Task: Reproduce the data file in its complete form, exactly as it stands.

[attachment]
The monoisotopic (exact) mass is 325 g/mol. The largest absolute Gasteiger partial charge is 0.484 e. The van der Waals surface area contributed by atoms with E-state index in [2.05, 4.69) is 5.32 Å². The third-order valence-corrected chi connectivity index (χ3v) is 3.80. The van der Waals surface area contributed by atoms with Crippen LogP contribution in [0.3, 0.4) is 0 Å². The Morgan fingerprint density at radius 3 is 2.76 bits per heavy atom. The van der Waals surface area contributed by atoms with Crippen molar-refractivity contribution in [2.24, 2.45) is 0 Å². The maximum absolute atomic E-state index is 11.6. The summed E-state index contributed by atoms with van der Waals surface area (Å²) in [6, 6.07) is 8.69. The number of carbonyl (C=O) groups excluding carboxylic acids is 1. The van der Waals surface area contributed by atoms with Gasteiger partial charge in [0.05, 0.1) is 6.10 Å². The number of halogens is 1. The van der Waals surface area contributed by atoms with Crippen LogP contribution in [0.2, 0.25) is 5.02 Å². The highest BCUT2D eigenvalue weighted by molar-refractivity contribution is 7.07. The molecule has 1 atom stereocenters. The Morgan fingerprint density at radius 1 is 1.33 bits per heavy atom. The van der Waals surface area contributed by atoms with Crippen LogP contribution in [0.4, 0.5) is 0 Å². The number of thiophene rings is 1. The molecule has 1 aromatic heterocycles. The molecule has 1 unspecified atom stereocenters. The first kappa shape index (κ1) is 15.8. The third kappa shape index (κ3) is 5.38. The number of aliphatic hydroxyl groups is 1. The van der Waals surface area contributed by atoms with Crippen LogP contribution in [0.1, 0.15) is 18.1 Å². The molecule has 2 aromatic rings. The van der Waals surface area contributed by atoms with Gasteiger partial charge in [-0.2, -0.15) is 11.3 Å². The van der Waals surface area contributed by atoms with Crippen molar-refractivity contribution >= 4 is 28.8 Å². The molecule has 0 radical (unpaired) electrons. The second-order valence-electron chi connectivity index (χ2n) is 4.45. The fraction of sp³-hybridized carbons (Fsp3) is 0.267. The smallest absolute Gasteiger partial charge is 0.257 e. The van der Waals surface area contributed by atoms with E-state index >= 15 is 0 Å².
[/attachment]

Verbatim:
The monoisotopic (exact) mass is 325 g/mol. The largest absolute Gasteiger partial charge is 0.484 e. The van der Waals surface area contributed by atoms with E-state index in [2.05, 4.69) is 5.32 Å². The third-order valence-corrected chi connectivity index (χ3v) is 3.80. The van der Waals surface area contributed by atoms with Crippen LogP contribution in [0.3, 0.4) is 0 Å². The Morgan fingerprint density at radius 3 is 2.76 bits per heavy atom. The van der Waals surface area contributed by atoms with Crippen molar-refractivity contribution in [2.24, 2.45) is 0 Å². The maximum absolute atomic E-state index is 11.6. The summed E-state index contributed by atoms with van der Waals surface area (Å²) in [6, 6.07) is 8.69. The number of carbonyl (C=O) groups excluding carboxylic acids is 1. The van der Waals surface area contributed by atoms with Gasteiger partial charge in [0.05, 0.1) is 6.10 Å². The number of halogens is 1. The van der Waals surface area contributed by atoms with Crippen LogP contribution in [0.2, 0.25) is 5.02 Å². The highest BCUT2D eigenvalue weighted by molar-refractivity contribution is 7.07. The molecule has 1 atom stereocenters. The Morgan fingerprint density at radius 1 is 1.33 bits per heavy atom. The van der Waals surface area contributed by atoms with Crippen LogP contribution in [0.4, 0.5) is 0 Å². The number of thiophene rings is 1. The molecule has 1 aromatic heterocycles. The molecule has 1 unspecified atom stereocenters. The first kappa shape index (κ1) is 15.8. The third kappa shape index (κ3) is 5.38. The number of aliphatic hydroxyl groups is 1. The van der Waals surface area contributed by atoms with Crippen LogP contribution in [0.1, 0.15) is 18.1 Å². The molecule has 2 aromatic rings. The van der Waals surface area contributed by atoms with Gasteiger partial charge in [-0.2, -0.15) is 11.3 Å². The van der Waals surface area contributed by atoms with Crippen molar-refractivity contribution >= 4 is 28.8 Å². The molecule has 0 radical (unpaired) electrons. The second-order valence-electron chi connectivity index (χ2n) is 4.45. The fraction of sp³-hybridized carbons (Fsp3) is 0.267. The smallest absolute Gasteiger partial charge is 0.257 e. The van der Waals surface area contributed by atoms with E-state index >= 15 is 0 Å².